28 January 2021
By Chris Dodd
A bit late, news reaches HTBS that British oarsman and coach Colin Porter died in August last year at the age of 89. He was ‘hot on training’, Chris Dodd writes.
Colin Porter, who has died in Australia on 21 August 2020, came to prominence as the national serviceman in command of rowing at RAF Benson, winning the Thames and Wyfold cups at Henley in 1953. Porter the oarsman never struck international gold, but his crews shook British rowing and the ARA to its ankles. He broached the Head and the Grand, coached National Provincial Bank to unheard-of success and founded his own squad, Barn Cottage, before driving Thames and then Molesey to excel. The poacher was appointed gamekeeper when he became chairman of selectors.
Porter was short on technique but hot on training. According to historian John Hall-Craggs, Porter was ‘a hideous looking oar, but he was tough. He made his crews really sharp’. His sometimes partner in revolt, the Oxford and London RC coach Jumbo Edwards, described Porterism as ‘the cult of hard work and fitness to the exclusion of almost all else.’
Porter, who rowed at King’s School Canterbury and University of London, delivered the story of Barn Cottage to a history forum at the River & Rowing Museum in 2007. He described his coaching methods in Rowing to Win in 1959, and his career as a hydraulic engineer and environmentalist in Britain and Australia in his 2004 autobiography, A Very Public Servant.
In 1967, Porter married Christine and two years later they emigrated to Australia, where Porter worked in the hydraulics business in Sydney and later Melbourne. In 1976, Christine and Colin Porter, together with the two daughters and one son, moved to Perth, where Colin could launch his sculling boat from his back garden.
The Rev Ian Thomson wrote of Colin Porter in The Observer: ‘like a lamppost on a dark night he stands quiet and secure, dispelling gloom and watchful of the dawn.’
Colin F. Porter, born 11 October 1930, died 21 August 2020.
(Update: The caption for the image with the Barn Cottage BC crew has been corrected according to Bob Wilson’s comment on 28 January.)
The crew order in the photo caption is incorrect; Mike Beresford is at bow, Simon Crosse at 2, John Vigurs at 3 and Colin Porter is at stroke.
I knew them from their time at Molesey and from 1959 to 1961 sculled with Colin and Mike at the Norfolk Long Distance Sculling Championship, taking our boats on Colin’s car. On one occasion, Colin took a wrong turn at a roundabout and realising his mistake after a few miles and needing to turn back, backed into the entrance of a field where we waited for a lorry to pass. To our horror the lorry clipped the bow ball on Mike’s boat, shattering its first three feet. We collected the broken pieces and the next morning re-assembled the boat with the help of several rolls of thin sticking plaster. Mike competed with no apparent difference to the speed of the boat, which later received proper attention. This incident shows one of the advantages of timber boats in that, with proper care, they can go on for decades, whereas modern ‘plastic’ boats tend to be short-lived, unloved and eventually wind up in some landfill.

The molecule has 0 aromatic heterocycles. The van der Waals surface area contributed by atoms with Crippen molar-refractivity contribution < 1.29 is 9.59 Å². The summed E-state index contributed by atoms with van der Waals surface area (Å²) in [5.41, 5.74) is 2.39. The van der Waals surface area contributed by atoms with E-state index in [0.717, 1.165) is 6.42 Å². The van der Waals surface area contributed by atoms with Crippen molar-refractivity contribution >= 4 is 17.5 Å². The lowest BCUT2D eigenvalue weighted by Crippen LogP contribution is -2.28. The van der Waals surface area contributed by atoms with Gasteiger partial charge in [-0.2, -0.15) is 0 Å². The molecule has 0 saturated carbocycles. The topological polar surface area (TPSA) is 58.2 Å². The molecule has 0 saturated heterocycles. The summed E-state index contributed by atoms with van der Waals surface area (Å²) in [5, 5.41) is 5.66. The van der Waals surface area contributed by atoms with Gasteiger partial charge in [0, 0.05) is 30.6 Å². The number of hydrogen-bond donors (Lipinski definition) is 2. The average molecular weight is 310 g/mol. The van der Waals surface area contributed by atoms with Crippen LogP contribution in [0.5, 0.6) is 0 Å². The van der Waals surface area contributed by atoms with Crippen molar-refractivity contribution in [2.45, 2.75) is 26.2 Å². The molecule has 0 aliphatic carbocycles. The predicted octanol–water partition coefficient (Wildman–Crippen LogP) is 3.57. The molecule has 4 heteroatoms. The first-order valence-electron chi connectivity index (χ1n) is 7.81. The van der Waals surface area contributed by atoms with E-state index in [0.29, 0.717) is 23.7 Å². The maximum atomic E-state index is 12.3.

Thank you, Bob, for the correction. The caption has been changed.
Colin Porter was a contentious individual at the best of times and, for any Brit oarsman of the 50’s/60’s, an heroic one as well.
Unfortunately his Chairmanship of the Selection Board especially with regard to the ‘68 Olympic nominations left a sour taste in the mouths of many of his, one time, admirers. His subsequent emigration to Australia, and exit from the sport in Britain, did nothing to improve matters.
Success in the sport of Rowing tends to breed self belief, determination and , hopefully, fair play in an individual. For some , Colin personified this ideal, for others he was its antithesis.
Therefore, it was disappointing but, not surprising , that at the time of his death , so little publicity was given to his passing. No acknowledgment by British Rowing nor obituary in the Rowing press, it is welcome to read Chris Dodd’s belated words now.
Colin Porter will be remembered for what was, in his time, a fanatical emphasis on fitness. This brought him remarkable success both as an oarsman and a coach. Many feel that was the beginning of the long road to our Olympic Golden Years.
Your correspondent says he became Chairman of the Selectors and I know others who joined him, all with the aim of improving the selection process, having seen the need for change.
Colin emigrated to Australia in 1969, just over fifty years ago. He has been described as a modest, shy and private man, and that is how I remember him. Following from this the family did not inform the media of his death. The news only came subsequently via a contact in Australia.